2. I don’t know how to accept my grief because it is MASSIVE. It is far beyond anything I could absorb. It is too big for me to control. My greatest fear is that if I allow it to touch me, it will make me really ill. Possibly ill forever. I had no idea I felt this until my EMDR session. I find it kind of ironic that I am actually already ill, and that this is most likely caused by my refusal to deal with it – it’s not like in a good condition at the moment!
  3. I have spent a lot of time since my EMDR session being very angry about everything. I guess that’s probably necessary but it’s been very exhausting, and hard for my partner. I am most angry, looking back, at the comments I had from people when they first learnt that my pregnancy had ended. I need to write about this.
  4. That carrying on with IVF – which I launched into as soon as I could persuade my partner – is actually not massively good for us right now, and most particularly, having a successful pregnancy (if that even happens) is not going to ‘fix’ the death of the baby I had. I will still need to grieve for that baby, and will probably always be grieving for it in some way.
  5. But the fact that we *are* carrying on with trying to have a baby – at some point – means that I don’t know how this overall story is going to go. Will there be more pain to come? Will be relationship with my partner be partly defined by this loss and sadness? That also makes it hard to deal with. I don’t know if this is part of the end of a sad story, or just a low point in a different kind of story altogether.

Psychotherapy on speed is definitely an effective way to describe EMDR!

Miscarriage, PTSD and EMDR

I have since learned that PTSD is not unusual for women who have suffered a miscarriage. I can now accept that I have suffered a traumatic experience. I can also accept that I’ve spent a lot of my time refusing to think about what happened, or acknowledge/allow grief. At the same time, my body has been trying to deal with it too.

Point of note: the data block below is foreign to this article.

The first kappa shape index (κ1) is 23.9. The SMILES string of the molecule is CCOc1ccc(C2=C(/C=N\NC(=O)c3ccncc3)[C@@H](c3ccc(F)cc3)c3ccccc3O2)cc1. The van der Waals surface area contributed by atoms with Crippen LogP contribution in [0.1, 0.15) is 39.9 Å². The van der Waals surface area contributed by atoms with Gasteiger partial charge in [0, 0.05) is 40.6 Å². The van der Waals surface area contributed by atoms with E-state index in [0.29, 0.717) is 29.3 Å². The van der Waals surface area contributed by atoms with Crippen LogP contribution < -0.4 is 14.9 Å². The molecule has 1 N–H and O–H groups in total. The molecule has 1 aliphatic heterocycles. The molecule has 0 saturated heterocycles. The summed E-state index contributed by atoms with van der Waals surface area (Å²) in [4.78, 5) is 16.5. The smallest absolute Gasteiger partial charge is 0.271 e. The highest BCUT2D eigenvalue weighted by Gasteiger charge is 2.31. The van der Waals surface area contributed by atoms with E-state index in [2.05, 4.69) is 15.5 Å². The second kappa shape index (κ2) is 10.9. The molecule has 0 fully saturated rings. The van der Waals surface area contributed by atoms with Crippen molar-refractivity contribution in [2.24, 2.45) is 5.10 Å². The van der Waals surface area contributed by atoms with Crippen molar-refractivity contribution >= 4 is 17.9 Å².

I am usually an insomniac. I have always found it hard to get to sleep and stay asleep. Yet since all this happened, nearly every night I have had 10 hours or more straight sleep – falling asleep instantly, even though I’ve not moved from my bed or sofa all day. This has been the case for 5 months – but every single day, I have woken up from this unbroken sleep in the middle of vivid and unsettling dreams, and also feeling completely exhausted. I have eaten breakfast and then felt so tired that I had to lie down again – not able to go to sleep, but not able to keep my eyes open (though I have often fought this really hard). I’ve then been in this horrible paralysed state where I can’t get up, or open my eyes, but I absolutely have not wanted to deal with my own thoughts, and so I’ve spent all that time blocking them out, prising my eyes open to stare at the news app on my phone; anything to avoid being inside my own head. During the day I’d slowly improve, being able to sit up eventually and then manage to get the kids from school. The evenings were the best – I could actually properly sit up on the sofa! Then I’d go to bed and it would start all over again: crushing exhaustion.

When I said all this to my doctor, she just shrugged. When I said it all to my EMDR therapist, there was recognition.

My dreams have been so unsettling because in them there will be someone from my childhood and also my first boss as well as my current students, all jumbled together. They will feature people or events that I’ve not remembered in years. But as my EMDR therapist has pointed out – and my ‘traditional’ psychotherapist – what is happening is that my brain is furiously and frantically trying to sort things out on its own.

A discussion with a close friend and my first EMDR session made me realise just how much I have been refusing to deal with things – and so my poor brain was trying to do it whilst I was unconscious (and not getting very far). No wonder I was always so exhausted when I woke up – my brain had been working super hard!